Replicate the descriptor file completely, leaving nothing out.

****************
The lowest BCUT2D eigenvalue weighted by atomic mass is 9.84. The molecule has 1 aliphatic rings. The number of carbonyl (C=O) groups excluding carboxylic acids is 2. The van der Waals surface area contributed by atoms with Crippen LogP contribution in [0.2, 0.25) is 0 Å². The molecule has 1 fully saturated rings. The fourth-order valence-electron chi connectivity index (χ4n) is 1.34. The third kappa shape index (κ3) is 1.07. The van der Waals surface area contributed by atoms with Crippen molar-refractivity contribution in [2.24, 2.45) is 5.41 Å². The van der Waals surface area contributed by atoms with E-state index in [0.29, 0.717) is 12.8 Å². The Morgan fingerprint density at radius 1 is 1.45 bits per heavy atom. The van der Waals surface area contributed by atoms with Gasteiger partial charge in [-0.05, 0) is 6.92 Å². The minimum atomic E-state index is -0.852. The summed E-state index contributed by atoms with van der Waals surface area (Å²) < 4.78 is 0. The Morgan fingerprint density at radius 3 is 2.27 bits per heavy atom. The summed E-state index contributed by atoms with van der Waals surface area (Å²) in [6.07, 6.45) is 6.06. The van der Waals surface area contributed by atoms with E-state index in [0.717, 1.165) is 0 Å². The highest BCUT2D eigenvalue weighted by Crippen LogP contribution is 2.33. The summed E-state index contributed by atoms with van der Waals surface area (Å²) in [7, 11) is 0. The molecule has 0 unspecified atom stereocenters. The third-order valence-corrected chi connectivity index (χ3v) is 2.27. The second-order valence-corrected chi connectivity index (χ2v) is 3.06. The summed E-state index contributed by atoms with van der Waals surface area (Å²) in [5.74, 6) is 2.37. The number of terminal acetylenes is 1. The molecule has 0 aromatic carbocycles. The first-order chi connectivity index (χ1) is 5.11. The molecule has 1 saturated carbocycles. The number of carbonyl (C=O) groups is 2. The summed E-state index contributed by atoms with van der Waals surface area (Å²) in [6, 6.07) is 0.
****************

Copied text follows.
The lowest BCUT2D eigenvalue weighted by atomic mass is 9.84. The molecule has 1 aliphatic rings. The number of carbonyl (C=O) groups excluding carboxylic acids is 2. The van der Waals surface area contributed by atoms with Crippen LogP contribution in [0.2, 0.25) is 0 Å². The molecule has 1 fully saturated rings. The fourth-order valence-electron chi connectivity index (χ4n) is 1.34. The third kappa shape index (κ3) is 1.07. The van der Waals surface area contributed by atoms with Crippen molar-refractivity contribution in [2.24, 2.45) is 5.41 Å². The van der Waals surface area contributed by atoms with E-state index in [0.29, 0.717) is 12.8 Å². The Morgan fingerprint density at radius 1 is 1.45 bits per heavy atom. The van der Waals surface area contributed by atoms with Gasteiger partial charge in [-0.05, 0) is 6.92 Å². The minimum atomic E-state index is -0.852. The summed E-state index contributed by atoms with van der Waals surface area (Å²) < 4.78 is 0. The Morgan fingerprint density at radius 3 is 2.27 bits per heavy atom. The summed E-state index contributed by atoms with van der Waals surface area (Å²) in [6.07, 6.45) is 6.06. The van der Waals surface area contributed by atoms with E-state index in [0.717, 1.165) is 0 Å². The highest BCUT2D eigenvalue weighted by Crippen LogP contribution is 2.33. The summed E-state index contributed by atoms with van der Waals surface area (Å²) in [7, 11) is 0. The molecule has 0 unspecified atom stereocenters. The third-order valence-corrected chi connectivity index (χ3v) is 2.27. The second-order valence-corrected chi connectivity index (χ2v) is 3.06. The summed E-state index contributed by atoms with van der Waals surface area (Å²) in [5.74, 6) is 2.37. The number of terminal acetylenes is 1. The molecule has 0 aromatic carbocycles. The first-order chi connectivity index (χ1) is 5.11. The molecule has 1 saturated carbocycles. The number of carbonyl (C=O) groups is 2. The summed E-state index contributed by atoms with van der Waals surface area (Å²) in [6, 6.07) is 0.